The procedures given here are for both front and rear wheel cylinders.
REMOVAL & INSTALLATION
See Figures 1, 2 and 3
- Raise the vehicle and support it on jackstands. Remove the wheel and drum.
- Remove the brake shoes.
- On rear brakes, loosen the brake line on the rear of the cylinder but do not pull the line away from the cylinder or it may bend.
- On front brakes, disconnect the metal brake line from the rubber brake hose where they join in the wheel well. Pull off the horseshoe clip that attaches the rubber brake hose to the underbody of the car. Loosen the hose at the cylinder, then turn the whole brake hose to remove it from the wheel cylinder.
- Remove the bolts and lockwashers or retaining clip (1978 and later) that attach the wheel cylinder to the backing plate and remove the cylinder.
- Position the new wheel cylinder on the backing plate and install the cylinder attaching bolts and lockwashers or retainer clip.
- Attach the metal brake line or rubber hose.
- Install the brakes.
- Install the drum and wheel.
See Figures 4 and 5
Since the travel of the pistons in the wheel cylinder changes when new brake shoes are installed, it is possible for previously good wheel cylinders to start leaking after new brakes are installed. Therefore, to save yourself the expense of having to replace new brakes that become saturated with brake fluid and the aggravation of having to take everything apart again, it is strongly recommended that wheel cylinders be rebuilt every time new brake shoes are installed. This is especially true on high-mileage cars.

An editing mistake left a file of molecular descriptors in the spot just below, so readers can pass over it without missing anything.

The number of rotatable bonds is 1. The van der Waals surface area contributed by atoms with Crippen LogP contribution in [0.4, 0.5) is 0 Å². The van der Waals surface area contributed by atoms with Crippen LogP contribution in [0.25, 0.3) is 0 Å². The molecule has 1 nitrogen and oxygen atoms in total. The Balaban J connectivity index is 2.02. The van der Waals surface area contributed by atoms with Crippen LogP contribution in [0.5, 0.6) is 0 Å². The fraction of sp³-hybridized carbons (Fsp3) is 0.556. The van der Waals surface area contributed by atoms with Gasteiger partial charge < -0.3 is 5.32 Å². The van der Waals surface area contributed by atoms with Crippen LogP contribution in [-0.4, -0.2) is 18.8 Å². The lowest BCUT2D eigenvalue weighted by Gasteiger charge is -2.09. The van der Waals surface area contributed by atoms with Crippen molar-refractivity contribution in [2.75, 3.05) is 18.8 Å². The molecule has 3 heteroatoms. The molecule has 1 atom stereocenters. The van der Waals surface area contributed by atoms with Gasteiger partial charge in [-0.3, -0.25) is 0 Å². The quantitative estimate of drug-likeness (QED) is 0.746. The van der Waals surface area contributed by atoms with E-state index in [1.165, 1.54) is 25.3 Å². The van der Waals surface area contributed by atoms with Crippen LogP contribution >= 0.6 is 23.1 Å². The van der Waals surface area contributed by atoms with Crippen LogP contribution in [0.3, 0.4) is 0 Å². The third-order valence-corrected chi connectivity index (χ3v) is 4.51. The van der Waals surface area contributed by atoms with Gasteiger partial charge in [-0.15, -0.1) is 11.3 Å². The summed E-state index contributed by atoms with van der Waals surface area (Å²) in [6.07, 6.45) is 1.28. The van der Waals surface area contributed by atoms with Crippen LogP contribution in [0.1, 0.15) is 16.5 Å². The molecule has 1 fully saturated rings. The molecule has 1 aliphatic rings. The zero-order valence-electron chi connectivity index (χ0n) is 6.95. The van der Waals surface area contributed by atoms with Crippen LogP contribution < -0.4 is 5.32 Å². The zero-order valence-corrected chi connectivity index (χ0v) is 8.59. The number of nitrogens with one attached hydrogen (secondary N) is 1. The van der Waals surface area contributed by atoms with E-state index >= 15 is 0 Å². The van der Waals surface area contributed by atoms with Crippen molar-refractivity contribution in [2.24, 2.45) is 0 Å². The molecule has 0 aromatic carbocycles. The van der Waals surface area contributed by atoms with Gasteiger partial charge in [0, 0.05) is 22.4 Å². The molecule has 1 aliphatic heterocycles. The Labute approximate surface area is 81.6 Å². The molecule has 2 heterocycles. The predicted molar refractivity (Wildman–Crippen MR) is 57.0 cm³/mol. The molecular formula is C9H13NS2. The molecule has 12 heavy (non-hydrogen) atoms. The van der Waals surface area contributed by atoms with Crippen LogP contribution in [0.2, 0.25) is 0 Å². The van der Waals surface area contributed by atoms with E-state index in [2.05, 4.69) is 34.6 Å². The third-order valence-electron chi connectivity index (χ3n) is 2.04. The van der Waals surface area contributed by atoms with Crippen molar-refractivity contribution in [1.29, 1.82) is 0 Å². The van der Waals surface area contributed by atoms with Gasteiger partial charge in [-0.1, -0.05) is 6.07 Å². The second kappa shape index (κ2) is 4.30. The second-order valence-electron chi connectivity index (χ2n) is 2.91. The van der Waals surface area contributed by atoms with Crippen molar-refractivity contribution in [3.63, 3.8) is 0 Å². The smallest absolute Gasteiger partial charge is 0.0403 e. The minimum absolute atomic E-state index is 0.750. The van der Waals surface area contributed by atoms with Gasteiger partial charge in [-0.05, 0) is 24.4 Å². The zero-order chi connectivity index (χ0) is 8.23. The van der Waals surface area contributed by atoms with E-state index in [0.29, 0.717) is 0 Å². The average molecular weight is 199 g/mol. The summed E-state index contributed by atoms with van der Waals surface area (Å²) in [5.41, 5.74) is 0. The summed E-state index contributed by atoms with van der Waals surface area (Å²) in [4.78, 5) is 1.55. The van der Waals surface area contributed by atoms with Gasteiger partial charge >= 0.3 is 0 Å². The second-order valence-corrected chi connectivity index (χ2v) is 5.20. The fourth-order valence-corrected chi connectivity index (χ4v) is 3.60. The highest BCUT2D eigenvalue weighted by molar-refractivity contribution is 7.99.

- Raise the vehicle and support it with jackstands.Remove the wheel and drum.
- Remove the brakes.
- Place an empty container under the brake backing plate to catch the brake fluid that will run out of the wheel cylinder.
- Remove the boots from the end of the wheel cylinder.
- Push one piston toward the center of the cylinder to force the opposite piston and cup out the other end of the cylinder. Reach in the open end of the cylinder and push the spring, cup, and piston out of the cylinder.
- Remove the bleeder screw from the rear of the cylinder, on the back of the backing plate.
- Inspect the inside of the wheel cylinder. If it is scored in any way, the cylinder must be honed with a wheel cylinder hone or fine emery paper, and finished with crocus cloth if emery paper is used.
- If the inside of the cylinder is excessively worn, the cylinder will have to be replaced, as only 0.003 in. (0.762mm) of material can be removed from the cylinder walls. When honing or cleaning the wheel cylinders, keep a small amount of brake fluid in the cylinder to serve as a lubricant.
- Clean any foreign matter from the pistons. The sides of the pistons must be smooth for the wheel cylinders to operate properly.
- Clean the cylinder bore with alcohol and lint-free rag. Pull the rag through the bore several times to remove all foreign matter and dry the cylinder.
- Install the bleeder screw and the return spring in the cylinder.
- Coat new cylinder cups with new brake fluid and install them in the cylinder. Make sure that they are square in the bore or they will leak.
- Install the pistons in the cylinder after coating them with new brake fluid.
- Coat the inside of the boots with new brake fluid and install them on the cylinder. Install the brakes.